Cocoa prices can hold at their current high level, give ongoing threat of dryness in West Africa, ABN Amro said. The bank said that weather factors were “particularly important” at the moment, as West Africa, from where most of the world’s cocoa comes, is currently in the main production seasons.
“El Nino, may well severely disrupt production in West Africa, while demand is continuing to rise,” said ABN . “The result is a growing shortage, which we expect to keep prices at their current relatively high level in the coming period.”
The El Nino effect is associated with dryness in West Africa.
And the end of the year, when the El Nino effect is at its highest, coincides with both the peak of production, and the harmattan, a cold dry wind that sweeps into West Africa from the Sahara, and can severely hamper the cocoa crop.
Falling cocoa production is opening up a shortfall, as demand outstrips supply. “The estimated shortage of 15,000 tonnes in the 2014-15 season is expected to grow further in the current 2015-16 season,” said ABN.
The ICCO (International Cocoa Organization) sees a shortfall of 96,000 tonnes this season, and ABN reports that “Commercial market parties also foresee a bigger shortfall this season”.
Cocoa bucks trend
Cocoa has bucked a bearish trend in commodities so far this year, with prices up 11% so far. Prices are now around their highest level since their 2010 peak, when the civil war in Ivory Coast , the world’s biggest producer, sent prices soaring.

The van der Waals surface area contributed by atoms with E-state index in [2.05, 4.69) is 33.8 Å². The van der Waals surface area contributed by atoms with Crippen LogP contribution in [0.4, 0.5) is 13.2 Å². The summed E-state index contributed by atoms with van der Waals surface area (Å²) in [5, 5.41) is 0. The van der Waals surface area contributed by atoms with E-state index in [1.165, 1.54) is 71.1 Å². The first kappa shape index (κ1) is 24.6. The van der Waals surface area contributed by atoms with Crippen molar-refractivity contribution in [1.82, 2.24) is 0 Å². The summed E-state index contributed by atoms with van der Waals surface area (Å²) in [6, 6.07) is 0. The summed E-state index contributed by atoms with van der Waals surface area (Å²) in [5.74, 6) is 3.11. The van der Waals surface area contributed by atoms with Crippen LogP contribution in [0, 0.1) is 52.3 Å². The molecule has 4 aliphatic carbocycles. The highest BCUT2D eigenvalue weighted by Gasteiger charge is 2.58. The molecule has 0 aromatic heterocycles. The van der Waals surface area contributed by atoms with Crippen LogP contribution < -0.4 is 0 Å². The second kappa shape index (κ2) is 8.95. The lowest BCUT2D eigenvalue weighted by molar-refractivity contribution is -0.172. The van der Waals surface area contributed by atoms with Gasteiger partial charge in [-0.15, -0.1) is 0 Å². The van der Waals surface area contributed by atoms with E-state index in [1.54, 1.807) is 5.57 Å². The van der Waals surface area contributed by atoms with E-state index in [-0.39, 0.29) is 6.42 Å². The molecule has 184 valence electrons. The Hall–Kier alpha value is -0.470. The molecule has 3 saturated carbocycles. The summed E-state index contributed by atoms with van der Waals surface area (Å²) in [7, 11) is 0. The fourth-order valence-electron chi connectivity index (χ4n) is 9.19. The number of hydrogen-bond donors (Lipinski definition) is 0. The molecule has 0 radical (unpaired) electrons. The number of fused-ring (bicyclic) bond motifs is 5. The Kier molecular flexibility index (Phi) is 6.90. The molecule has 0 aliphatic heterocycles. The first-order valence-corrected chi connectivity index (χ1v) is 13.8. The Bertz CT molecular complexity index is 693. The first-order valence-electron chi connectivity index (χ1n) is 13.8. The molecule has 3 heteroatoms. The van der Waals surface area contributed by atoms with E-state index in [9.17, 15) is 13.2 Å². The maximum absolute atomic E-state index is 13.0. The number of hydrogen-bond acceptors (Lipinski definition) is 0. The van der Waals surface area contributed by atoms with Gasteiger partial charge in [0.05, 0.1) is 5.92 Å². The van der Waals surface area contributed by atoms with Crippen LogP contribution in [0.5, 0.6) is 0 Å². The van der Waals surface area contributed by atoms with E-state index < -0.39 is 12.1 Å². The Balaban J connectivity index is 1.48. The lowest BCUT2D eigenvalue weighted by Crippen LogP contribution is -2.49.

“The strongest price advance came in the second quarter on the back of concerns regarding Ghana’s falling production estimates,” ABN said.
Ghana, the world’s second largest producer, saw a smaller than expected crop in the 2014-15 season.
Production was hit by disease, poor tree quality, less than ideal weather and a continued shortfall in fertilizer and pesticide application. ABN noted other upward pressures on prices, despite continued muted demand.
“These included market uncertainty prior to the Ivory Coast elections and dry weather conditions in Ivory Coast through August and September, but most significantly, the looming threat of El Nino on this year’s worldwide production,” the bank said.
The ABN comments chime with statements made earlier this month by Sunny Verghese, chief executive and founder of Olam International, Mr Verghese said that cocoa was “undervalued”, as he noted the threat posed by El Nino to West African production.
“We were at exceptionally dry conditions even before El Nino took effect in the July to September period,” he said.
“We think that there is more upside [to prices] as a result of how the crops are developing in the key producing countries and the potential impact of a strengthening El Nino.”
News source: agrimoney